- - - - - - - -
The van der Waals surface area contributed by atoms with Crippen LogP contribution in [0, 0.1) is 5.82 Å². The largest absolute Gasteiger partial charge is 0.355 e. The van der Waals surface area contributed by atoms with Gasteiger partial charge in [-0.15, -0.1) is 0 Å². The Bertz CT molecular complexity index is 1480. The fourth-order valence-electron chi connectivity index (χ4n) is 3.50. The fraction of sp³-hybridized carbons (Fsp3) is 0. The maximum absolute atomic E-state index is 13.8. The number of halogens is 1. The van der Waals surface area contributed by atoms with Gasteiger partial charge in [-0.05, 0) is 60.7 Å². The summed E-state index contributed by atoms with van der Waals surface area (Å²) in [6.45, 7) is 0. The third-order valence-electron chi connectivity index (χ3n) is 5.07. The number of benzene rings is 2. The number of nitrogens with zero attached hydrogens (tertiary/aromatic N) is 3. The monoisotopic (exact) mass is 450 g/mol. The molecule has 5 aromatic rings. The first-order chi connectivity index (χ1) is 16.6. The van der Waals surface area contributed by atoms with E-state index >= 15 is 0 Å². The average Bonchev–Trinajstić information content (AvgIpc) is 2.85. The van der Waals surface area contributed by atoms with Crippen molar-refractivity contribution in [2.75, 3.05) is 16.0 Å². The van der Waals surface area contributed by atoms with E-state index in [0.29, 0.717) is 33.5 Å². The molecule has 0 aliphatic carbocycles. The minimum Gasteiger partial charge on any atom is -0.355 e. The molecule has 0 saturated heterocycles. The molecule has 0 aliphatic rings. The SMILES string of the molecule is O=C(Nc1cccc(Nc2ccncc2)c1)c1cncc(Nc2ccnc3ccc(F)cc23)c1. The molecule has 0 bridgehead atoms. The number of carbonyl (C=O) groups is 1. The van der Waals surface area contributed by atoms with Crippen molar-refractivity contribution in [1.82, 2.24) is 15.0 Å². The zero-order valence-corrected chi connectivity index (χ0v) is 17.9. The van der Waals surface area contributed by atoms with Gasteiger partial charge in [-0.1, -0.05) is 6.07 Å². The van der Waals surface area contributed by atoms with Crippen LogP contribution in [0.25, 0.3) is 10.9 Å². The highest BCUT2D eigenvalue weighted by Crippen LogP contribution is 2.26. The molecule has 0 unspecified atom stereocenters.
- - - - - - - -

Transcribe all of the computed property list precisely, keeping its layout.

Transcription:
The van der Waals surface area contributed by atoms with Crippen LogP contribution in [0, 0.1) is 5.82 Å². The largest absolute Gasteiger partial charge is 0.355 e. The van der Waals surface area contributed by atoms with Gasteiger partial charge in [-0.15, -0.1) is 0 Å². The Bertz CT molecular complexity index is 1480. The fourth-order valence-electron chi connectivity index (χ4n) is 3.50. The fraction of sp³-hybridized carbons (Fsp3) is 0. The maximum absolute atomic E-state index is 13.8. The number of halogens is 1. The van der Waals surface area contributed by atoms with Gasteiger partial charge in [-0.05, 0) is 60.7 Å². The summed E-state index contributed by atoms with van der Waals surface area (Å²) in [6.45, 7) is 0. The third-order valence-electron chi connectivity index (χ3n) is 5.07. The number of benzene rings is 2. The number of nitrogens with zero attached hydrogens (tertiary/aromatic N) is 3. The monoisotopic (exact) mass is 450 g/mol. The molecule has 5 aromatic rings. The first-order chi connectivity index (χ1) is 16.6. The van der Waals surface area contributed by atoms with E-state index >= 15 is 0 Å². The average Bonchev–Trinajstić information content (AvgIpc) is 2.85. The van der Waals surface area contributed by atoms with Crippen molar-refractivity contribution in [2.75, 3.05) is 16.0 Å². The van der Waals surface area contributed by atoms with E-state index in [0.29, 0.717) is 33.5 Å². The molecule has 0 aliphatic carbocycles. The minimum Gasteiger partial charge on any atom is -0.355 e. The molecule has 0 saturated heterocycles. The molecule has 0 aliphatic rings. The SMILES string of the molecule is O=C(Nc1cccc(Nc2ccncc2)c1)c1cncc(Nc2ccnc3ccc(F)cc23)c1. The molecule has 0 bridgehead atoms. The number of carbonyl (C=O) groups is 1. The van der Waals surface area contributed by atoms with Crippen molar-refractivity contribution in [1.82, 2.24) is 15.0 Å². The zero-order valence-corrected chi connectivity index (χ0v) is 17.9. The van der Waals surface area contributed by atoms with Gasteiger partial charge in [-0.1, -0.05) is 6.07 Å². The van der Waals surface area contributed by atoms with Crippen LogP contribution in [0.25, 0.3) is 10.9 Å². The highest BCUT2D eigenvalue weighted by Crippen LogP contribution is 2.26. The molecule has 0 unspecified atom stereocenters.